Dr. James “Jim” Ronald Baggett, Ph.D.
Dr. James “Jim” Ronald Baggett, Ph.D., completed an epic life on Jan. 21,
Born on April 24, 1928, to James and Laura Baggett in Boise, Idaho, Jim began his grand adventure. The Great Depression arrived about the same time life began for Jim so his parents were working hard to scratch out a living. Eventually settling in Burley, Idaho, where Jim was joined by a younger brother, Keith, who would share many of his adventures.
A life twist occurred soon when at the age of 4, Jim’s mom, Laura, died from complications in pregnancy. Dad and the two boys moved in immediately with Jim’s grandparents. The boys were well loved by them.
Work centered on agriculture, harvesting potatoes or working in a feed mill. Jim recounts a meager homestead where there was no running water or electricity and ice was delivered by wagon. Still, Jim did not know they were poor. Plenty of food was provided by raising livestock and chickens as well as growing a vegetable garden. In 1935, his dad was remarried to Ethel Stimpson. During the ensuing school years, Jim received a real introduction to farming on his grandfather’s farm with the aid of workhorses. He milked cows, learned to thin and hoe sugar beets, weed beans and harness horses. At 10 years old he remembers a fear of being smashed between two work horses as he was struggling to get the harness over their necks.
Jim recalls trading work with the Butler farm across the road, “Putting up hay with Keith, and I tromping the wagon loads. After the first and second cutting, Mr. Butler gave us each a silver dollar, the most we had ever earned. My two dollars were carefully spent on a $1 watch and a Kodak Baby Brownie Camera.”
Jim and Keith excelled in the classroom as they entered their teenage years, learning all aspects of farming as well. World War II broke out as they were learning how to farm with a tractor instead of horses. After graduating high school, Jim enlisted in the Navy for two years, serving as a Yeoman. Stationed in Guam, he benefited from his typing skills by being assigned to the office of the Commandant of the Naval Base.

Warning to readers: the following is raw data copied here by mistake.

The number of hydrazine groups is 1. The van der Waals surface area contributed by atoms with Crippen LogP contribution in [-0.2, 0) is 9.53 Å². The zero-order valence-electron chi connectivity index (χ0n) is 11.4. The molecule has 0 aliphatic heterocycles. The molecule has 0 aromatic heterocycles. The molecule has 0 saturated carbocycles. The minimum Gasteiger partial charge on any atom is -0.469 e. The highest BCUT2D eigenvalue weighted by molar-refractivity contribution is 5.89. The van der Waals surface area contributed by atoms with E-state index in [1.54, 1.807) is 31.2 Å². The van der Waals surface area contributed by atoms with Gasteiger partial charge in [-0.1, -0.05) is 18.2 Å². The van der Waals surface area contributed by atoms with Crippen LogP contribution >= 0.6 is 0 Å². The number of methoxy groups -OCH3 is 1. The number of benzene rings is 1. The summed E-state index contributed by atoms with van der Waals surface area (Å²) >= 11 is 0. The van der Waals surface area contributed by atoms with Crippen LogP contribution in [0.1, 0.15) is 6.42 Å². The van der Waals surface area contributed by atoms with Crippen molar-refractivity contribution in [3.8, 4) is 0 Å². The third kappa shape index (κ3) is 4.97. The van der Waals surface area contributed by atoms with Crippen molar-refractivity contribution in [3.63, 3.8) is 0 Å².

In 1948, after his stint in the Navy, Jim traveled home and enrolled at the University of Idaho and majored in horticulture.
During his junior year, he met his future brother-in-law, Mark Martin, a fellow horticulture student. The two became fast friends. Jim ended up spending the summer with Mark’s family where he met Janice Martin. The two were married Sept. 8 that year. The newlyweds traveled back to Moscow where Jim completed his senior year and graduated from Idaho State with a degree in horticulture.
After a summer of working for a seed company, Jim and Jan traveled to Corvallis to attend graduate school at Oregon State College in the fall of 1952. It was here that Jim and Jan were reunited with brother Keith and his wife, Audrey. They lived near each other as Keith pursued his pharmacy degree. The two couples were soon in the hospital together having their first babies, Jimmy and Charlie.
Jim was hired by Oregon State as a vegetable breeder where he became well-known for introducing varieties of vegetables that thrive in the Pacific Northwest. His work has benefited the home gardener as well as master gardeners and commercial farmers. For 30 years Jim also enjoyed judging vegetables at the Oregon State Fair. He has received several awards including the Green Thumb Award from the Oregon Master Gardeners Association, the National Food Producers Award for Raw Products Research (1978), the Northwest Food Processors Association 1990 Distinguished Service Award, and he was inducted into the University of Idaho Alumni Hall of Fame in 1993. In 1996 the Baggett-Frazier Vegetable Breeder Professorship was created to continue the tradition of excellence demonstrated by Jim at Oregon State University.
Jim enjoyed a life of hobbies that was always changing and going strong. His most extensive hobbies included: rock hounding and lapidary; pottery, which led to a purchase of a wheel and developing his own glazes; restoring and printing photos of family history, and of course horticulture. The Baggett property has been a never-ending array of ornamental and vegetable gardens, his work and pleasure which he never tired of. It was enjoyed by all. He provided many family and friends with tomato plants and produce as well as flowers from his vast supply of dahlias and zinnias.
His legacy and the hobby that will continue to give throughout the generations are the family histories that he wrote — nine books in all — following every branch of our family tree.
Jim was a faithful husband and father, and a man of humility and integrity. He pursued tasks with vigor and excellence. He had a strong work ethic, never leaving a job unfinished. Though a man of few words, his intellect, wit, kindness, hobbies, and diligence have enriched the world around him. He will be greatly missed.
Jim is survived by his loving wife of 63 years, Jan; and their four children, James (Kim), Stanley (Debbie), Mitchell (Mary Beth), and Michelle (Marlin Seefeldt). Jim is also survived by 10 grandchildren and three great-grandchildren. We would also like to remember his late daughter-in-law, Pam.
A private ceremony will be held at a later date.
Donations can be made in Jim’s honor to Samaritan Evergreen Hospice and the American Cancer Society in care of McHenry Funeral Home, 206 N.W. Fifth St., Corvallis, OR 97330.
Source: Corvallis Gazette-Times, January 26, 2016